Carpal Tunnel Syndrome (CTS)
The carpal tunnel syndrome is a relatively common cause of hand weakness, numbness, and / or pain. The problem results from encroachment on a nerve as it goes through a tunnel in the wrist. The tunnel consist of several small bones in the wrist that form a groove covered by a fibrous, ligamentous structure known as the flexor retinaculum. A nerve and other structures pass through this groove. This nerve is vulnerable to encroachment in many ways. When the nerve is thus irritated, the hand may become symptomatic with weakness, numbness, or pain. The condition can also cause symptoms in the upper arm, elbow, shoulder, or neck. The answer to the problem, of course, is to find the reason for the nerve encroachment and correct it.
Encroachment on the median nerve may develop from injury the wrist, such as when the wrist is forcefully bent backward, e.g., falling with the hands outstretched to stop the fall or hitting a swinging door with the wrist bent backward. Sometimes the problem comes about through normal working conditions, such as the wrist injury a carpenter sustains from heavy hammering, or a mechanic gets by pulling forcefully on a wrench, or a housewife / husband gets when scrubbing a floor and leaning on one hand with the wrist bent backward.
Methods used in Applied Kinesiology to examine and treat the carpal tunnel syndrome can often eliminate the need for surgery. Early diagnosis and treatment increase the probability that the condition will be treated effectively.
Your doctor will test the muscles of your hand to determine nerve involvement, and then do other tests while continuing to test the muscle to determine the effect of his tests on muscle strength. In most cases, the weak hand muscles return to normal strength within minutes, indicating a reduction of nerve encroachment in the carpal tunnel.
For a short time – usually two weeks – it may be necessary to support your wrist with an elastic or leather wrapping to prevent re-injury while the ligamentous structure repairs. During this period it is very important not to bend your wrist backward, as the condition may recur and need further treatment.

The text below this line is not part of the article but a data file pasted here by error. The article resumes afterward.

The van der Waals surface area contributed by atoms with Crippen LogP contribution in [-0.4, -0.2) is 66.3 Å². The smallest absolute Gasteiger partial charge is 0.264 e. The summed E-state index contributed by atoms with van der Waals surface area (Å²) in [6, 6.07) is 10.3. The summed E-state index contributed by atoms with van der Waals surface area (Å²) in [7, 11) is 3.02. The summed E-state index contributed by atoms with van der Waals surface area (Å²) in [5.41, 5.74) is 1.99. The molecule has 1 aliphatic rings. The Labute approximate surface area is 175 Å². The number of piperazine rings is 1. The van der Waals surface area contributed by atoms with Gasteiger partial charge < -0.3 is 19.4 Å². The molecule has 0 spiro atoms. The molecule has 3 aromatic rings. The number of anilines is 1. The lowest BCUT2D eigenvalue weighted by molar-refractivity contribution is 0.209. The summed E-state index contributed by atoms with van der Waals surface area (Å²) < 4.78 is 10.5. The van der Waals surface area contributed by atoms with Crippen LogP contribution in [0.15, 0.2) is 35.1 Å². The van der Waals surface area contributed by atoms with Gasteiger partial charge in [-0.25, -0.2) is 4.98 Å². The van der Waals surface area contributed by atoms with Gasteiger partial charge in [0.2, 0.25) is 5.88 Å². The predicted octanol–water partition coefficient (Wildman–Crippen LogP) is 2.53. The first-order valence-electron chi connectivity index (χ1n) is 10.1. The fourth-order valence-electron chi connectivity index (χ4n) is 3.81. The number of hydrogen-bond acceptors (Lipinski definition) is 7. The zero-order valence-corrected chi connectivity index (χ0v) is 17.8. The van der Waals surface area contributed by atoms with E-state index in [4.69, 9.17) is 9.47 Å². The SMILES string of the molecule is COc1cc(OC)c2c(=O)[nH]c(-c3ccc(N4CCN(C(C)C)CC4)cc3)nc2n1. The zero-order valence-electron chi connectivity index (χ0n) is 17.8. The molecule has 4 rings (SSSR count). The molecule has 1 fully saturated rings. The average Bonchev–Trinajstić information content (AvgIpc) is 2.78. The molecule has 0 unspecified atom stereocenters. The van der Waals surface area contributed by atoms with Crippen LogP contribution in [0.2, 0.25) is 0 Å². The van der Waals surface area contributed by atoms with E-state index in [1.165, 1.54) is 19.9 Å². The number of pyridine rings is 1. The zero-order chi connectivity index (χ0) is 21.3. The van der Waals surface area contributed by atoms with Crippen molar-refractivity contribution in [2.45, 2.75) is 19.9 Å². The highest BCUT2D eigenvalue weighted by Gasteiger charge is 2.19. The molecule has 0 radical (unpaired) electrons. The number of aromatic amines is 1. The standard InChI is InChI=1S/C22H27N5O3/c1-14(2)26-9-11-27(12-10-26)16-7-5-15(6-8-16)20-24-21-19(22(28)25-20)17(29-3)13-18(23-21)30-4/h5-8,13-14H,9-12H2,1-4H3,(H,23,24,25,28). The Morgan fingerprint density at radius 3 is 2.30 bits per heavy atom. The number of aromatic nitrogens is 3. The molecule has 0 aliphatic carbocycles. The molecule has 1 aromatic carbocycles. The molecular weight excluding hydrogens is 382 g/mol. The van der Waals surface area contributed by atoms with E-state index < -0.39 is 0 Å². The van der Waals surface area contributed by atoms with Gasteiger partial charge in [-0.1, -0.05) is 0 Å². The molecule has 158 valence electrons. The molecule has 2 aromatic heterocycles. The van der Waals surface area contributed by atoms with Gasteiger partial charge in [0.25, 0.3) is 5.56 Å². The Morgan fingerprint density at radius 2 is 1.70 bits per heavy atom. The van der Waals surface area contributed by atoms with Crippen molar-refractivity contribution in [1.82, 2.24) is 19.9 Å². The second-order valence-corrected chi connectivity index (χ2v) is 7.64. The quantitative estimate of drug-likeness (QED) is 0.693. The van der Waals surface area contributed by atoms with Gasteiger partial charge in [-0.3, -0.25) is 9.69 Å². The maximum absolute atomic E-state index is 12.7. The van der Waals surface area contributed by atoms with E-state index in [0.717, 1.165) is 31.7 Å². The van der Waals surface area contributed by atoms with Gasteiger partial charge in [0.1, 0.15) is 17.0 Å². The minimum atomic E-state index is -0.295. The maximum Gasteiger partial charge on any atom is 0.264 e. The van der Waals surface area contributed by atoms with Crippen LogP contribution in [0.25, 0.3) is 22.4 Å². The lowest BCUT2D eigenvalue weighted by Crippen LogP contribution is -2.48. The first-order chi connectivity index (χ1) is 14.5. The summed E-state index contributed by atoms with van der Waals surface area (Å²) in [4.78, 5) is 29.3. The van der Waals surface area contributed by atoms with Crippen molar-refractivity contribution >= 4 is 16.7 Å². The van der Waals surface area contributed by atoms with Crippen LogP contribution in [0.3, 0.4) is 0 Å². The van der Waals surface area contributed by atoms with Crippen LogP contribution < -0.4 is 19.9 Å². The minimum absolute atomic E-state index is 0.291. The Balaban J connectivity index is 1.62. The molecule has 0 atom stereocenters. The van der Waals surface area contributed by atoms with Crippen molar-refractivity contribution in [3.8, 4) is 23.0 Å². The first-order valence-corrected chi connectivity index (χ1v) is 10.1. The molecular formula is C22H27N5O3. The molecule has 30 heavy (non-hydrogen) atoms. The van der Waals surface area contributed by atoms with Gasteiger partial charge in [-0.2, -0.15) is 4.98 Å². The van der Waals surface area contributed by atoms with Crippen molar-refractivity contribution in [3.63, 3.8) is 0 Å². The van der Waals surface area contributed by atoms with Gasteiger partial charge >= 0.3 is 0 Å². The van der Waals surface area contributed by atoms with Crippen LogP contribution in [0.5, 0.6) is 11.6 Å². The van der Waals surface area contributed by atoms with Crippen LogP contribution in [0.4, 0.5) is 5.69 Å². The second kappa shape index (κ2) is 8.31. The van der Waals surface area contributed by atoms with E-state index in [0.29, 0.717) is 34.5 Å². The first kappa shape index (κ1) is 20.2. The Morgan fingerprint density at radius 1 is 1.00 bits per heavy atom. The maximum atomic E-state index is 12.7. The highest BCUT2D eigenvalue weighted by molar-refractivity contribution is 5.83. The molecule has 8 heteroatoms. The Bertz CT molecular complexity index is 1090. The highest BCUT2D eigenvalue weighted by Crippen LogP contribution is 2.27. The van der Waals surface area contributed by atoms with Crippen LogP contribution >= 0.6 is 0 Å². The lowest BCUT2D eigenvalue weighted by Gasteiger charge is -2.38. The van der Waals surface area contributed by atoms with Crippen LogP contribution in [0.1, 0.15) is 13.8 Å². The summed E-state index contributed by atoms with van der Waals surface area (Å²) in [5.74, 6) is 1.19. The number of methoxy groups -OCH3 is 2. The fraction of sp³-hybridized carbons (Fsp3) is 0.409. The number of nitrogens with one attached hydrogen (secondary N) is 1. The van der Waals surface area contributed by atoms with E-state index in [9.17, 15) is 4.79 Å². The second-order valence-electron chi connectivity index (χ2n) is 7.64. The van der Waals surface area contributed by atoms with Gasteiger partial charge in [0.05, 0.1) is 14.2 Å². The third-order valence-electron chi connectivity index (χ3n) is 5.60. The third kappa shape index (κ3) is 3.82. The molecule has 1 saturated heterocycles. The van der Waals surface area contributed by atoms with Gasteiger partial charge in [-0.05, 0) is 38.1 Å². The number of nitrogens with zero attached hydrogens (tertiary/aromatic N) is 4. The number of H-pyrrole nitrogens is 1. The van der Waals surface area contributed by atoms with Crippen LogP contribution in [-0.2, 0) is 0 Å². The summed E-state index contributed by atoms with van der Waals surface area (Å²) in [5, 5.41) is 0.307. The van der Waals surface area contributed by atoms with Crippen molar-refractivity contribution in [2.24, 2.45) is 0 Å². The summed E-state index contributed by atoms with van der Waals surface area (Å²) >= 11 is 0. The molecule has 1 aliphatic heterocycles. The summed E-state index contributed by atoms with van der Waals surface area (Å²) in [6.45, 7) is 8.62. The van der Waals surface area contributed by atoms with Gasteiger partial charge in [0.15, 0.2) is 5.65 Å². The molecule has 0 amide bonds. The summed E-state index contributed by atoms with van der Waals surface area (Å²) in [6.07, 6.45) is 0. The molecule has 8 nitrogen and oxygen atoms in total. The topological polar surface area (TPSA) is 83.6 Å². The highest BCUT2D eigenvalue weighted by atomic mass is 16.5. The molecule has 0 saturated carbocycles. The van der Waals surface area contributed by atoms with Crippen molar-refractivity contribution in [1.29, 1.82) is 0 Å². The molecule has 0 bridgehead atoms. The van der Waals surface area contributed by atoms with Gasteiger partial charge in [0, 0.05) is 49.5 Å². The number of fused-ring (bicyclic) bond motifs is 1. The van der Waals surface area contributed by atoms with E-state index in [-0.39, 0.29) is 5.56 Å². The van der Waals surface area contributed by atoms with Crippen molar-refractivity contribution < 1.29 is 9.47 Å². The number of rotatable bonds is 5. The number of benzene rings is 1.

Nutritional supplements, such as raw bone concentrate, manganese, and other substances, may be used to help hold the structural correction your doctor obtains at the carpal tunnel. Another type of nutritional support often needed in treating the CTS is vitamin B6. (Please note there are thousands of B6 products, your doctor will diagnosis which is the best for you – If that is indicated.
Many people self prescribe supplements and get into trouble systemically as well as financially. Don’t guess and take a chance; Dr. Sahara will make sure if you do indeed need it. In his experience, in most cases, CTS is taken care without that specific support. The doctor might also prescribe a supplement for the inflammation for both nerve tissue as well as ligamentous or muscular.) Your doctor will help you properly regulate the amount of B6 that will be beneficial to you. Too much of the vitamin can be toxic (as well as harmful). Ironically, the symptoms of the toxicity are very similar to those of B6 deficiency.
II. Pisiform Hamate Syndrome
Another nerve involvement of the wrist-hand area is the pisiform hamate syndrome. This condition is somewhat similar to the CTS; however, rather than the nerve being trapped in a tunnel, it is irritated by small bony protrusions at the wrist. In this condition your doctor will determine the abnormal functions of the small bones of the wrist and return them to normal. Again, a period of approximately two weeks for healing is important. Support and nutritional complexes similar to those used for the CTS may be necessary.
Prevent future occurrences of these conditions by avoiding strains to your wrists, especially those that bend your wrists backward in a forceful manner. If your work requires bending your wrist backward, you should develop new habit patterns to avoid this harmful position.